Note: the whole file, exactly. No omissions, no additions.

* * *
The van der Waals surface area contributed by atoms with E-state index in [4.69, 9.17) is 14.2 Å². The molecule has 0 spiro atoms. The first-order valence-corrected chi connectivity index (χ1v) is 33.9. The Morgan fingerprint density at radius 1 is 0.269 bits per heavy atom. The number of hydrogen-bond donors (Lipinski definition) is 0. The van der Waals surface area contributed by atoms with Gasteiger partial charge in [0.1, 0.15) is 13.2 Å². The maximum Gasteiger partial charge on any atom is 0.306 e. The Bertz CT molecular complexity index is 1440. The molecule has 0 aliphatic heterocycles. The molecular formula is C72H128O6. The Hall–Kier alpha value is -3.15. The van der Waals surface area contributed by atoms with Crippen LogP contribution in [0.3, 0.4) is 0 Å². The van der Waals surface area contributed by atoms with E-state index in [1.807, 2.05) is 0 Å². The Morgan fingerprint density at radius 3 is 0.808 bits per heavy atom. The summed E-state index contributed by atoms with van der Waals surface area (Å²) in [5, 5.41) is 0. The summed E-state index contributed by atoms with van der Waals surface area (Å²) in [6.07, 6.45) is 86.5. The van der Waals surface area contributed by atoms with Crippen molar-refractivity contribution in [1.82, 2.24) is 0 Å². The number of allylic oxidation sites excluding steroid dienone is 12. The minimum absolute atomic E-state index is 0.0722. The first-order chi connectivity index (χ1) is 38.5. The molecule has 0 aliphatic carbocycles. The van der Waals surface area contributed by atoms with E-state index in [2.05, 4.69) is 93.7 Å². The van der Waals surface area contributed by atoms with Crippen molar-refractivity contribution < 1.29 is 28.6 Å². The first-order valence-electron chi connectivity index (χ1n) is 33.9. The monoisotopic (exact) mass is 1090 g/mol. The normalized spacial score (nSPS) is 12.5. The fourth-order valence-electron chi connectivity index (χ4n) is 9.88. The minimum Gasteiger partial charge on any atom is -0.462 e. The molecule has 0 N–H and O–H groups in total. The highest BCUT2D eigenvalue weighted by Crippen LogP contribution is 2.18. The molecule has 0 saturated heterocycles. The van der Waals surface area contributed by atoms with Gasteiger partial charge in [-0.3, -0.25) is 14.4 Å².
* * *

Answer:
The van der Waals surface area contributed by atoms with E-state index in [4.69, 9.17) is 14.2 Å². The molecule has 0 spiro atoms. The first-order valence-corrected chi connectivity index (χ1v) is 33.9. The Morgan fingerprint density at radius 1 is 0.269 bits per heavy atom. The number of hydrogen-bond donors (Lipinski definition) is 0. The van der Waals surface area contributed by atoms with Gasteiger partial charge in [0.1, 0.15) is 13.2 Å². The maximum Gasteiger partial charge on any atom is 0.306 e. The Bertz CT molecular complexity index is 1440. The molecule has 0 aliphatic heterocycles. The molecular formula is C72H128O6. The Hall–Kier alpha value is -3.15. The van der Waals surface area contributed by atoms with Crippen LogP contribution in [0.3, 0.4) is 0 Å². The van der Waals surface area contributed by atoms with E-state index in [1.807, 2.05) is 0 Å². The Morgan fingerprint density at radius 3 is 0.808 bits per heavy atom. The summed E-state index contributed by atoms with van der Waals surface area (Å²) in [5, 5.41) is 0. The summed E-state index contributed by atoms with van der Waals surface area (Å²) in [6.07, 6.45) is 86.5. The van der Waals surface area contributed by atoms with Crippen molar-refractivity contribution in [1.82, 2.24) is 0 Å². The number of allylic oxidation sites excluding steroid dienone is 12. The minimum absolute atomic E-state index is 0.0722. The first-order chi connectivity index (χ1) is 38.5. The molecule has 0 aliphatic carbocycles. The van der Waals surface area contributed by atoms with E-state index in [2.05, 4.69) is 93.7 Å². The van der Waals surface area contributed by atoms with Crippen molar-refractivity contribution < 1.29 is 28.6 Å². The first-order valence-electron chi connectivity index (χ1n) is 33.9. The monoisotopic (exact) mass is 1090 g/mol. The normalized spacial score (nSPS) is 12.5. The fourth-order valence-electron chi connectivity index (χ4n) is 9.88. The minimum Gasteiger partial charge on any atom is -0.462 e. The molecule has 0 N–H and O–H groups in total. The highest BCUT2D eigenvalue weighted by Crippen LogP contribution is 2.18. The molecule has 0 saturated heterocycles. The van der Waals surface area contributed by atoms with Gasteiger partial charge in [-0.3, -0.25) is 14.4 Å².